Mohammdi, who wears a chador, or long flowing black robe with a head and face covering, said that she initially drew pointed remarks when she started her job.
"People were making fun of me and laughing, saying: 'look at her, she is working on the street', but now the situation is getting better and people are encouraging me on a lot," she said. "Even men now cheer me on and say our food is delicious and healthy."
The business was started in 2018 by 27-year old Farhad Wajdi, who was born in a refugee camp in Pakistan, and now employs 50 women running 25 food carts in Kabul. He hopes to expand to 100 carts this year.
"When I returned to Afghanistan... I saw women were treated really badly, they were not allowed to do businesses, they were not allowed to take financial independence, they were socially excluded from socioeconomic opportunities," he said.
"For me it was a triggering point that I started working for Afghan women, because I see Afghan women as a big human resource that should be... equipped with skills and knowledge, so they can make an equal contribution in the economic development of Afghanistan."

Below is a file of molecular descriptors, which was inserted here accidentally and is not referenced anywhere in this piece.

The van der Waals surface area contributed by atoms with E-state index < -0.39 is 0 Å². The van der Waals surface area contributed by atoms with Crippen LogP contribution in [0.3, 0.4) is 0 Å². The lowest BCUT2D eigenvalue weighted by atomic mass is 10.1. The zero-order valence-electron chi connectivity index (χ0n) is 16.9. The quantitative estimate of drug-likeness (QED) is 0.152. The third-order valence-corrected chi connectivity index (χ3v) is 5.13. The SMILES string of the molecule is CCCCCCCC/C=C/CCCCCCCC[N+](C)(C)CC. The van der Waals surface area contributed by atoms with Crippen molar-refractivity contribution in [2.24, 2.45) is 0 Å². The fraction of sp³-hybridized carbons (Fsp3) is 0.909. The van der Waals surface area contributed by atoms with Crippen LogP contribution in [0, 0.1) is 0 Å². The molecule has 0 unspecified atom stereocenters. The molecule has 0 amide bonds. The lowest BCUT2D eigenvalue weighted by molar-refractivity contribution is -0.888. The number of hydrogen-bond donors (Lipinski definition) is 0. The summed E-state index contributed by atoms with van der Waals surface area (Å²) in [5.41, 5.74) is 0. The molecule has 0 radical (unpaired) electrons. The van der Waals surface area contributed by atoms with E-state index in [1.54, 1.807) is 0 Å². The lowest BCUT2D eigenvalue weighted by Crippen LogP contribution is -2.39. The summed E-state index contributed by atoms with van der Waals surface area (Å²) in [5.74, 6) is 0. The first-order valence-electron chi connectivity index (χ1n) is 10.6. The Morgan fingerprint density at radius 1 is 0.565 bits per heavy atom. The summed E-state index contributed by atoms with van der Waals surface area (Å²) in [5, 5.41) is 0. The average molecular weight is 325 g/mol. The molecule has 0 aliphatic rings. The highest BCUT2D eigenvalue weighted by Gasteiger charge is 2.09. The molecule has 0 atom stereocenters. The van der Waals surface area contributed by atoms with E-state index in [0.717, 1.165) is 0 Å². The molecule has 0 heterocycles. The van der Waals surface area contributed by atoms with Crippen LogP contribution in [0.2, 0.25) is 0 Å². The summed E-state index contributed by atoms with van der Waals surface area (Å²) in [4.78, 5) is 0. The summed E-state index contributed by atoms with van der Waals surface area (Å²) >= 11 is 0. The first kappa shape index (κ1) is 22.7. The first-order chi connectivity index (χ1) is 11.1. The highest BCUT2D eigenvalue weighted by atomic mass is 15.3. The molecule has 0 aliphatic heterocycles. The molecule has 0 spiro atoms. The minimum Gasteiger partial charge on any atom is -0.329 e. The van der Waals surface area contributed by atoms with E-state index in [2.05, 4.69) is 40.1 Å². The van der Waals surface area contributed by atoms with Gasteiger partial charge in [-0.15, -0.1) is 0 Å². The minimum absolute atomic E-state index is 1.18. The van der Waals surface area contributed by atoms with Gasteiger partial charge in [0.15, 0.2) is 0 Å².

Like many, Mohammdi expressed concern about a possible return to power by the hardline Islamist Taliban, who banned women from education, work or leaving the house without a male relative during their 1996-2001 rule. The Taliban, with whom the United States signed a troop withdrawal agreement last week, say they have changed and will allow women to work.
"This job is essential to us...in my opinion, the Taliban should not interfere in the work of women because there is no difference between men and women, and everyone can work to advance life," she said.
Twenty-one-year-old Benazir Mosawi, who stopped to order a burger from Mohammdi, agreed with her sentiment."When I first saw this lady working and selling burgers, I was so happy... Afghan women need to stand on their own and solve their problems independently."